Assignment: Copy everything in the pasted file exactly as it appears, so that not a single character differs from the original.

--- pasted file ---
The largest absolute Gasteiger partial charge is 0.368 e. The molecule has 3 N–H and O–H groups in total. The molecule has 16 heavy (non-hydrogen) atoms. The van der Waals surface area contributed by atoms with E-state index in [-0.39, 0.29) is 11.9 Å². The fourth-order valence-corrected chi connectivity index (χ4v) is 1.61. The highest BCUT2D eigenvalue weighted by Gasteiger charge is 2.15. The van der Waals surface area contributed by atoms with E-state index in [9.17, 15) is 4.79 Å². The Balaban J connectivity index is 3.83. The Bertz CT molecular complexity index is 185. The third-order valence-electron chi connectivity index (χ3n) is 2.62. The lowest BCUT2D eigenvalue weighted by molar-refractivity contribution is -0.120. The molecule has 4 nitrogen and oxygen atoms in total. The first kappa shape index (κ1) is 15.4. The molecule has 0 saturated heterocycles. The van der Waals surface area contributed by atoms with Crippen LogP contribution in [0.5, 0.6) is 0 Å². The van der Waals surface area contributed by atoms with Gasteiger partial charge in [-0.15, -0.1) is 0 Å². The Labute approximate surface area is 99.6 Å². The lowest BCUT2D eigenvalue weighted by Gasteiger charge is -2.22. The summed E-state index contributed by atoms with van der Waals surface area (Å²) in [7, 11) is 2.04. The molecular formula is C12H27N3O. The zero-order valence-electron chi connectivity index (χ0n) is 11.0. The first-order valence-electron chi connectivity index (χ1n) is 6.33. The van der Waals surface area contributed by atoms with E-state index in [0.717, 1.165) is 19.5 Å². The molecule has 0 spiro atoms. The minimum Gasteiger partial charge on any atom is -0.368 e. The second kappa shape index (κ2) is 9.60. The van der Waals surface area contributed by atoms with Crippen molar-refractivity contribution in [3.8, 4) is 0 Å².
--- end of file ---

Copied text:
The largest absolute Gasteiger partial charge is 0.368 e. The molecule has 3 N–H and O–H groups in total. The molecule has 16 heavy (non-hydrogen) atoms. The van der Waals surface area contributed by atoms with E-state index in [-0.39, 0.29) is 11.9 Å². The fourth-order valence-corrected chi connectivity index (χ4v) is 1.61. The highest BCUT2D eigenvalue weighted by Gasteiger charge is 2.15. The van der Waals surface area contributed by atoms with E-state index in [9.17, 15) is 4.79 Å². The Balaban J connectivity index is 3.83. The Bertz CT molecular complexity index is 185. The third-order valence-electron chi connectivity index (χ3n) is 2.62. The lowest BCUT2D eigenvalue weighted by molar-refractivity contribution is -0.120. The molecule has 4 nitrogen and oxygen atoms in total. The first kappa shape index (κ1) is 15.4. The molecule has 0 saturated heterocycles. The van der Waals surface area contributed by atoms with Crippen LogP contribution in [0.5, 0.6) is 0 Å². The van der Waals surface area contributed by atoms with Gasteiger partial charge in [-0.15, -0.1) is 0 Å². The Labute approximate surface area is 99.6 Å². The lowest BCUT2D eigenvalue weighted by Gasteiger charge is -2.22. The summed E-state index contributed by atoms with van der Waals surface area (Å²) in [7, 11) is 2.04. The molecular formula is C12H27N3O. The zero-order valence-electron chi connectivity index (χ0n) is 11.0. The first-order valence-electron chi connectivity index (χ1n) is 6.33. The van der Waals surface area contributed by atoms with E-state index in [0.717, 1.165) is 19.5 Å². The molecule has 0 spiro atoms. The minimum Gasteiger partial charge on any atom is -0.368 e. The second kappa shape index (κ2) is 9.60. The van der Waals surface area contributed by atoms with Crippen molar-refractivity contribution in [3.8, 4) is 0 Å².